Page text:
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April 8–10, 2021
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NC State celebrates 70 years of nuclear engineering education
An early picture of the research reactor building on the North Carolina State University campus. The Department of Nuclear Engineering is celebrating the 70th anniversary of its nuclear engineering curriculum in 2020–2021. Photo: North Carolina State University
The Department of Nuclear Engineering at North Carolina State University has spent the 2020–2021 academic year celebrating the 70th anniversary of its becoming the first U.S. university to establish a nuclear engineering curriculum. It started in 1950, when Clifford Beck, then of Oak Ridge, Tenn., obtained support from NC State’s dean of engineering, Harold Lampe, to build the nation’s first university nuclear reactor and, in conjunction, establish an educational curriculum dedicated to nuclear engineering.
The department, host to the 2021 ANS Virtual Student Conference, scheduled for April 8–10, now features 23 tenure/tenure-track faculty and three research faculty members. “What a journey for the first nuclear engineering curriculum in the nation,” said Kostadin Ivanov, professor and department head.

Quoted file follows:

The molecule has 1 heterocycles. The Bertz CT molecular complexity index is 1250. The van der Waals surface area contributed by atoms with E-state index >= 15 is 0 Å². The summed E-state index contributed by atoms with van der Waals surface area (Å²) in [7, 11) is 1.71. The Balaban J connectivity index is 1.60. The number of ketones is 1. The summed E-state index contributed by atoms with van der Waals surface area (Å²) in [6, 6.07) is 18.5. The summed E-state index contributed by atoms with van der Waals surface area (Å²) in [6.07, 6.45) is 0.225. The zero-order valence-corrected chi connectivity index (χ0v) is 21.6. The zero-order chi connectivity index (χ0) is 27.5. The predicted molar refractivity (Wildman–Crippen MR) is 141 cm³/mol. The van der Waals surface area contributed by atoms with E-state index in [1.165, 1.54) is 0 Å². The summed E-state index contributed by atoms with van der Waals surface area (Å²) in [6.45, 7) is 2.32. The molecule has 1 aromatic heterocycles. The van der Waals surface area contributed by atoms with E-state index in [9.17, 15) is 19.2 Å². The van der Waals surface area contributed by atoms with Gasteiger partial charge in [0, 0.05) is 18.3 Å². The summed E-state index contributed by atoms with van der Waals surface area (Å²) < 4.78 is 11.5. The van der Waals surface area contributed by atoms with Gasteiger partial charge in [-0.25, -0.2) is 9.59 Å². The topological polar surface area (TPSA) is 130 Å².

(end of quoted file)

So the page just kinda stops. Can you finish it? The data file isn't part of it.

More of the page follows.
E. Gayton, L. Crosatti, D. L. Sadowski, S. I. Abdel-Khalik, M. Yoda, S. Malang
Fusion Science and Technology | Volume 56 | Number 1 | July 2009 | Pages 75-79
Divertor and High Heat Flux Components | Eighteenth Topical Meeting on the Technology of Fusion Energy (Part 1) | dx.doi.org/10.13182/FST09-31
Articles are hosted by Taylor and Francis Online.
The helium-cooled plate-type divertor concept proposed by Malang was designed to accommodate a surface heat load of ~10 MW/m2. This design can potentially reduce the number of modules needed for the divertor by over two orders of magnitude compared with other concepts, thereby significantly reducing coolant delivery system complexity and manufacturing costs. While previous analyses have predicted that the plate design can accommodate heat fluxes of 10 MW/m2, no experimental data have been published to date to validate such analyses. Experiments have therefore been conducted using air as the coolant at Reynolds numbers similar to those proposed for the actual helium-coolant operating conditions on an instrumented test module with cross-sectional geometry identical to the prototypical plate-type divertor. A second test module where the planar jet exiting the inlet manifold is replaced by a two-dimensional hexagonal array of circular jets over the entire top surface of the inlet manifold has also been tested. The thermal performance of both test modules with and without a porous metallic foam layer in the gap between the outer surface of the inlet manifold and the cooled surfaces was directly compared to test the numerical simulations of Sharafat which predict that the metallic foam significantly enhances heat transfer.